Doctor insights on:
Is Excoriations A Symptom Of Allergic Reaction To Insect Bites
Let me help you?: Insect bites and stings can cause an immediate skin reaction. The bite from fire ants and the sting from bees, wasps, and hornets are usually painful. Bites caused by mosquitoes, fleas, and mites are more likely to cause itching than pain. ...Read more
Insect bites are from mosquitos, spiders, flies, ticks, and other species that use their mandibles (jaws) to attach to a person or other animal. They can then suck blood out of their "prey" and leave saliva proteins that cause itching and swelling. Other insect species, like bees, yellow jackets, wasps, hornets and fire ants actually inject venom into their prey and can not only cause localized pain and swelling, but severe, acute allergic reactions in ...Read more
Yes: Peanut allergy can manifest itself as hives (urticaria) commonly. Hives look and feel like mosquito bites--they are raised, red, itchy, round to oval and can be of various sizes, scattered on the body. Hives usually wax and wane and the skin appears normal after they resolve. If the rash occurred after eating peanut, see an allergist for confirmation and a treatment plan. ...Read more
Depends: The answer depends on the severity of the allergic reaction. If it is mild- just some redness and itching, an antihistamine, such as Benadryl (diphenhydramine) will help. People who get severe reactions- such as difficulty breathing, or swelling of the mouth, tongue, or throat, should carry an epi-pen, which is injectable epinephrine. ...Read more
What are the most common eczema triggers? Could a severe reaction to poison ivy trigger an eczema flare after/in addition to the allergic rash?
Eczema Triggers: Eczema Triggers include Chemicals, Hot water, Overbathing, detergents, soaps, shampoos, perfumes, scented body care products, stress, pet dander, molds, dust mites, cockroaches, to name a few. Yes, a severe reaction to poison ivy could definitely trigger an eczema flare! Hope this helps! ...Read more
Could it be an allergic reaction from mosquitoe bites that the bites turn in to big swollen welts?
Yes and no: Most people get a local allergic reaction to mosquitoes. This will lead to a large area of redness. Some people are more allergic than others, so those people get even worse rashes and reactions. There are some lucky people who are not allergic at all. So while it is an allergic reaction, there is usually nothing dangerous about it. Oral antihistamines might help. ...Read more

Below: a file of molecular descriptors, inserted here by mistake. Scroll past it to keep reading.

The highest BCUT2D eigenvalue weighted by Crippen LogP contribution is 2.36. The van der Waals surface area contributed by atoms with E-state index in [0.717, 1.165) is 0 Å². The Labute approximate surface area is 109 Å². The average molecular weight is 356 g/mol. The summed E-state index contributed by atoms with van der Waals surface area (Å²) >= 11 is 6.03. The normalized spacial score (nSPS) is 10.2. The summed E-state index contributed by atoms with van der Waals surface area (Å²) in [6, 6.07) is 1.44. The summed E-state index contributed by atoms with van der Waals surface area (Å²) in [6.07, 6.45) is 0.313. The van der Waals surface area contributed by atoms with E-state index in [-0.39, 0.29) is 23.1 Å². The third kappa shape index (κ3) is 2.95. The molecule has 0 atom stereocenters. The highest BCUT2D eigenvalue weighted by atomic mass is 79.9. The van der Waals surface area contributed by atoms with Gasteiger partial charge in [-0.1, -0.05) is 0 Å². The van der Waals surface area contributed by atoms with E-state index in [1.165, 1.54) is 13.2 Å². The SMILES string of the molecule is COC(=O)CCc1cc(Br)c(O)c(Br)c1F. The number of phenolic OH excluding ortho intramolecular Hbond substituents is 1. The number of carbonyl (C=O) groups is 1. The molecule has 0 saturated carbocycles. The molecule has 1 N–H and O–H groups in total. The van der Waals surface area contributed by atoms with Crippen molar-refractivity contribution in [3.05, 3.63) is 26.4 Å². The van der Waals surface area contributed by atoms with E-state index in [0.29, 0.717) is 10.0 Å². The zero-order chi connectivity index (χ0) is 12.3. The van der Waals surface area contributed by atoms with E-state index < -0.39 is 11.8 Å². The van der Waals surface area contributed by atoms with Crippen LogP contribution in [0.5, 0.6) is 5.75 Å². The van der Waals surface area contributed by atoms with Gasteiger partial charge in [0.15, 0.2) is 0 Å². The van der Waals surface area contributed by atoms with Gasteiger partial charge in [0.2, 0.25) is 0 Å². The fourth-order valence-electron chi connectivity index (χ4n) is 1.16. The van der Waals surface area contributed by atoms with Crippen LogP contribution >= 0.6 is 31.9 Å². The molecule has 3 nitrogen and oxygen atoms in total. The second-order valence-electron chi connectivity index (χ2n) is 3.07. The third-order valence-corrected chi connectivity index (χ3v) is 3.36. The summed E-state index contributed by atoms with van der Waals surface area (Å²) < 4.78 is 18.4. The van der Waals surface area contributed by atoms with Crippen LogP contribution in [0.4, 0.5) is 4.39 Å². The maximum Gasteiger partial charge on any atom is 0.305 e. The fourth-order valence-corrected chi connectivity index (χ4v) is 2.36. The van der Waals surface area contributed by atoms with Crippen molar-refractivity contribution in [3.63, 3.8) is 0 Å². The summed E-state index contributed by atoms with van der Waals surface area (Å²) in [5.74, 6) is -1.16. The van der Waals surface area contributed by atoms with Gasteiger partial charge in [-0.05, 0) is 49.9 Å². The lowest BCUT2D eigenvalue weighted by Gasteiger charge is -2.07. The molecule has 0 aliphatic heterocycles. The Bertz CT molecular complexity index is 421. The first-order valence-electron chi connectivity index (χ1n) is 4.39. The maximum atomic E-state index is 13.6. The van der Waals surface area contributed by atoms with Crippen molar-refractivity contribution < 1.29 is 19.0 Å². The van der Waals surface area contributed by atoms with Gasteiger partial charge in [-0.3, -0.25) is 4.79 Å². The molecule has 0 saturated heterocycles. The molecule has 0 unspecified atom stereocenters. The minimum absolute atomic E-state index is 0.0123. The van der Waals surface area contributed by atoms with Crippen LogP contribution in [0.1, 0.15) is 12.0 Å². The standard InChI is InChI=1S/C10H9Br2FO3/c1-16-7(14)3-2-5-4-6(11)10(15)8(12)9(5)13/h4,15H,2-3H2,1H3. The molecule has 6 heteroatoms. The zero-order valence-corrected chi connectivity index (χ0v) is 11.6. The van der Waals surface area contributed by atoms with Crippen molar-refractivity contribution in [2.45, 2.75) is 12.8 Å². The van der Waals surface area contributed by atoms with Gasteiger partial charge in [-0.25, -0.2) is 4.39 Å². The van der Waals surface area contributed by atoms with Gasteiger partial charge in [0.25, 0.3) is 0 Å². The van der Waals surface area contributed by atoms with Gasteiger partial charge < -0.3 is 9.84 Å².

Allergy to various c: There are individual sensitivity which can be any of common chemicals. Test small spot to see if ot is tolerated. In severe cases see allergist for controlled allergy testing. ...Read more
Allergy to insect bi: Most of the allergies to insect bites caue local reaction and itching.But some people have severe reaction to insect bites and stings especially bee stings.This is a life threatening allergic reaction and is called anaphylaxis, this can cause breathing difficulty and is an emergency.Need to be treated with Epipen (epinephrine) injection and emergency treatment. ...Read more
Depends: If your talking about the mosquito getting a rash after he bites you its hard to see. Look through a magnifying glass at his chest and proboscus area. Usually they fly away before you can find a tiny magnifying glass. As for the situation of a rash on you from the mosquito. It looks red, bumpy and is itchy. ...Read more
What kind of allergic rash, raised skin do you get from allergic reaction to imodium (loperamide)? Is it hives-like?
Depends: Depends on the severity of the reaction on the skin-redness, swwollen, pain. As well as what kind of insect bite. The reaction are varies on different individuals, some are very allergic, some have minor eaction. Benadryl (diphenhydramine) is recomended first.But you have pain with swelling then you need to see a doctor for steroids and/or antibiotics ...Read more
Yes, but not all: Itching all over the body can be a symptom of allergic reaction. However, this symptom is seen in dozen's of other conditions both benign and more serious. See a doctor to have this checked out. A thorough history will often cut right to the cause. However, a more thorough workup may be needed to find the correct cause. ...Read more
Depends: If the reaction was merely swelling localized to a single area, no treatment is needed. However if you have an anaphylactic reaction (fainting, breathing problem, choking etc) , then you need to consult an allergist asap. Since an anaphylactic reaction is potentially fatal. ...Read moreSee 1 more doctor answer
Allergies occur when your immune system is triggered by envirionmental factors it should ignore--for example, pollen in the air, or dander on a cat or dog--and creates cells to fight against them. An allergic reaction typically causes itching, congestion, or drainage, and ...Read more
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